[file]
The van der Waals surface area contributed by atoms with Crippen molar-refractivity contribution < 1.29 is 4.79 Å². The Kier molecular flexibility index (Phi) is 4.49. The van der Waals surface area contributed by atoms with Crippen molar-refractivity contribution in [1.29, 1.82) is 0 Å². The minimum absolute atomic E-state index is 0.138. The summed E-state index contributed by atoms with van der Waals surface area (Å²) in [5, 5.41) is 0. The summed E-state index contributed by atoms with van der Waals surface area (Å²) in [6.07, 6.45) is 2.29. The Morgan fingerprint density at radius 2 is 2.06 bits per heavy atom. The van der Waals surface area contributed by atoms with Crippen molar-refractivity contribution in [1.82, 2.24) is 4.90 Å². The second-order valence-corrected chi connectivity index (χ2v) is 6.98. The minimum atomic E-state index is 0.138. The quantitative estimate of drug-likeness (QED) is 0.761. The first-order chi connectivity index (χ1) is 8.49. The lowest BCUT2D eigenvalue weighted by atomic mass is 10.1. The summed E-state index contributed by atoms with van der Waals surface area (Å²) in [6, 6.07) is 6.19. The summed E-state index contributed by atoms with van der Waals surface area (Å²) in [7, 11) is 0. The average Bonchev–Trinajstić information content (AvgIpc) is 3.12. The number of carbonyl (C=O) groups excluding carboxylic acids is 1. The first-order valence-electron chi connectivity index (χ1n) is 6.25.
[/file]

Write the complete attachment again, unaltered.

The van der Waals surface area contributed by atoms with Crippen molar-refractivity contribution < 1.29 is 4.79 Å². The Kier molecular flexibility index (Phi) is 4.49. The van der Waals surface area contributed by atoms with Crippen molar-refractivity contribution in [1.29, 1.82) is 0 Å². The minimum absolute atomic E-state index is 0.138. The summed E-state index contributed by atoms with van der Waals surface area (Å²) in [5, 5.41) is 0. The summed E-state index contributed by atoms with van der Waals surface area (Å²) in [6.07, 6.45) is 2.29. The Morgan fingerprint density at radius 2 is 2.06 bits per heavy atom. The van der Waals surface area contributed by atoms with Crippen molar-refractivity contribution in [1.82, 2.24) is 4.90 Å². The second-order valence-corrected chi connectivity index (χ2v) is 6.98. The minimum atomic E-state index is 0.138. The quantitative estimate of drug-likeness (QED) is 0.761. The first-order chi connectivity index (χ1) is 8.49. The lowest BCUT2D eigenvalue weighted by atomic mass is 10.1. The summed E-state index contributed by atoms with van der Waals surface area (Å²) in [6, 6.07) is 6.19. The summed E-state index contributed by atoms with van der Waals surface area (Å²) in [7, 11) is 0. The average Bonchev–Trinajstić information content (AvgIpc) is 3.12. The number of carbonyl (C=O) groups excluding carboxylic acids is 1. The first-order valence-electron chi connectivity index (χ1n) is 6.25.